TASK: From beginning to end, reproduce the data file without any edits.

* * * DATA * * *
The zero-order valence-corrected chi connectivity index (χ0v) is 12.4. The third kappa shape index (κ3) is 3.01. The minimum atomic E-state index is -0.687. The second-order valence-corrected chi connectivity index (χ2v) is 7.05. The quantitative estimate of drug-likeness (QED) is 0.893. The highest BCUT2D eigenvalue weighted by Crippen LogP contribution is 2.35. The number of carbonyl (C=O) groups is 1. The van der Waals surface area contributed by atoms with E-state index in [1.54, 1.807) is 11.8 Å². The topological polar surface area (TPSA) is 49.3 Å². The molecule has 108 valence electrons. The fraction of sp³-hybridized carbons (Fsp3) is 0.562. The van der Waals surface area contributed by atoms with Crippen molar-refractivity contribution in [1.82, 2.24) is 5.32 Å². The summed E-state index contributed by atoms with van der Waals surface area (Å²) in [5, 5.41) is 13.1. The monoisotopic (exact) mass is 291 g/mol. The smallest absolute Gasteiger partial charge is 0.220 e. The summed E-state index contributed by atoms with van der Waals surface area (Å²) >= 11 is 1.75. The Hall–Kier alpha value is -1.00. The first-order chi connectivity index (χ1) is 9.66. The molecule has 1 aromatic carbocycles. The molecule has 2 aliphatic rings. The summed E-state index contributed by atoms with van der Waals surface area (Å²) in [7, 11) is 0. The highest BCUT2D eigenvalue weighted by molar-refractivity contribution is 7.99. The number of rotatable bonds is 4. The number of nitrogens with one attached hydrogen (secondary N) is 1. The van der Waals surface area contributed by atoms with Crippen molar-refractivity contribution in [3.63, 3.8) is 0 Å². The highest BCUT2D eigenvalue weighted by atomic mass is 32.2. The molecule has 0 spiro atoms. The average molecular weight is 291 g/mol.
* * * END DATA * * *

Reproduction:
The zero-order valence-corrected chi connectivity index (χ0v) is 12.4. The third kappa shape index (κ3) is 3.01. The minimum atomic E-state index is -0.687. The second-order valence-corrected chi connectivity index (χ2v) is 7.05. The quantitative estimate of drug-likeness (QED) is 0.893. The highest BCUT2D eigenvalue weighted by Crippen LogP contribution is 2.35. The number of carbonyl (C=O) groups is 1. The van der Waals surface area contributed by atoms with E-state index in [1.54, 1.807) is 11.8 Å². The topological polar surface area (TPSA) is 49.3 Å². The molecule has 108 valence electrons. The fraction of sp³-hybridized carbons (Fsp3) is 0.562. The van der Waals surface area contributed by atoms with Crippen molar-refractivity contribution in [1.82, 2.24) is 5.32 Å². The summed E-state index contributed by atoms with van der Waals surface area (Å²) in [5, 5.41) is 13.1. The monoisotopic (exact) mass is 291 g/mol. The smallest absolute Gasteiger partial charge is 0.220 e. The summed E-state index contributed by atoms with van der Waals surface area (Å²) >= 11 is 1.75. The Hall–Kier alpha value is -1.00. The first-order chi connectivity index (χ1) is 9.66. The molecule has 1 aromatic carbocycles. The molecule has 2 aliphatic rings. The summed E-state index contributed by atoms with van der Waals surface area (Å²) in [7, 11) is 0. The highest BCUT2D eigenvalue weighted by molar-refractivity contribution is 7.99. The number of rotatable bonds is 4. The number of nitrogens with one attached hydrogen (secondary N) is 1. The van der Waals surface area contributed by atoms with Crippen molar-refractivity contribution in [3.63, 3.8) is 0 Å². The highest BCUT2D eigenvalue weighted by atomic mass is 32.2. The molecule has 0 spiro atoms. The average molecular weight is 291 g/mol.